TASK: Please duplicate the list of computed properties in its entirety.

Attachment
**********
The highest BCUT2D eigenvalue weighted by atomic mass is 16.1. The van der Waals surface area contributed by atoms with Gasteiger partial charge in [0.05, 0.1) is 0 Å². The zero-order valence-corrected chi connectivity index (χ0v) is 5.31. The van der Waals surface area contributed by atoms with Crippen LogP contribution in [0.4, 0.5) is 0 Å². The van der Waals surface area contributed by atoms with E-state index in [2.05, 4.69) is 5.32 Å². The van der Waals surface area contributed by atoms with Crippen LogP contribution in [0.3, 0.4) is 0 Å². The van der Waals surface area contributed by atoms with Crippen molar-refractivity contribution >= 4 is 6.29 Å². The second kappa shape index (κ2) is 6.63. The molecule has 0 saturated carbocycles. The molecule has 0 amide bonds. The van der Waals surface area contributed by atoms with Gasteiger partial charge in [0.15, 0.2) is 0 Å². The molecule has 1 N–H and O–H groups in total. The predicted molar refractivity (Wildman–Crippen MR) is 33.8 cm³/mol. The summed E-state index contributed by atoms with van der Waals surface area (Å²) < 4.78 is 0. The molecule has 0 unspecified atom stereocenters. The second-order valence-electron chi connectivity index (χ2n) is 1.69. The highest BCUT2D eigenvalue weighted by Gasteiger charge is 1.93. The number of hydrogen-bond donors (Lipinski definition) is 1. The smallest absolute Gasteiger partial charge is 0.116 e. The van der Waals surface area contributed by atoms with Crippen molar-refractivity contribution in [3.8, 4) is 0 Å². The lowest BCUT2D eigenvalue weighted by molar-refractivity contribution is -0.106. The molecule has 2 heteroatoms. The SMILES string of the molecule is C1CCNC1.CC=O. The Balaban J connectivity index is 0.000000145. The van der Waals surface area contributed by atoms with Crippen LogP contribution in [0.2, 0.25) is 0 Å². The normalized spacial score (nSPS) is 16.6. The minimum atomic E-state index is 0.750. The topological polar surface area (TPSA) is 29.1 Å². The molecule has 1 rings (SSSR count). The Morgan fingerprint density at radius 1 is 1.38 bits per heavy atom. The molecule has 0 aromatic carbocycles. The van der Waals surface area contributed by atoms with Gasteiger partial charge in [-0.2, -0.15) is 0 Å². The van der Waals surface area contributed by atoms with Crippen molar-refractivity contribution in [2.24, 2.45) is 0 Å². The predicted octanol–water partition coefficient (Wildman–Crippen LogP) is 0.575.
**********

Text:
The highest BCUT2D eigenvalue weighted by atomic mass is 16.1. The van der Waals surface area contributed by atoms with Gasteiger partial charge in [0.05, 0.1) is 0 Å². The zero-order valence-corrected chi connectivity index (χ0v) is 5.31. The van der Waals surface area contributed by atoms with Crippen LogP contribution in [0.4, 0.5) is 0 Å². The van der Waals surface area contributed by atoms with E-state index in [2.05, 4.69) is 5.32 Å². The van der Waals surface area contributed by atoms with Crippen LogP contribution in [0.3, 0.4) is 0 Å². The van der Waals surface area contributed by atoms with Crippen molar-refractivity contribution >= 4 is 6.29 Å². The second kappa shape index (κ2) is 6.63. The molecule has 0 saturated carbocycles. The molecule has 0 amide bonds. The van der Waals surface area contributed by atoms with Gasteiger partial charge in [0.15, 0.2) is 0 Å². The molecule has 1 N–H and O–H groups in total. The predicted molar refractivity (Wildman–Crippen MR) is 33.8 cm³/mol. The summed E-state index contributed by atoms with van der Waals surface area (Å²) < 4.78 is 0. The molecule has 0 unspecified atom stereocenters. The second-order valence-electron chi connectivity index (χ2n) is 1.69. The highest BCUT2D eigenvalue weighted by Gasteiger charge is 1.93. The number of hydrogen-bond donors (Lipinski definition) is 1. The smallest absolute Gasteiger partial charge is 0.116 e. The van der Waals surface area contributed by atoms with Crippen molar-refractivity contribution in [3.8, 4) is 0 Å². The lowest BCUT2D eigenvalue weighted by molar-refractivity contribution is -0.106. The molecule has 2 heteroatoms. The SMILES string of the molecule is C1CCNC1.CC=O. The Balaban J connectivity index is 0.000000145. The van der Waals surface area contributed by atoms with Crippen LogP contribution in [0.2, 0.25) is 0 Å². The normalized spacial score (nSPS) is 16.6. The minimum atomic E-state index is 0.750. The topological polar surface area (TPSA) is 29.1 Å². The molecule has 1 rings (SSSR count). The Morgan fingerprint density at radius 1 is 1.38 bits per heavy atom. The molecule has 0 aromatic carbocycles. The van der Waals surface area contributed by atoms with Gasteiger partial charge in [-0.2, -0.15) is 0 Å². The van der Waals surface area contributed by atoms with Crippen molar-refractivity contribution in [2.24, 2.45) is 0 Å². The predicted octanol–water partition coefficient (Wildman–Crippen LogP) is 0.575.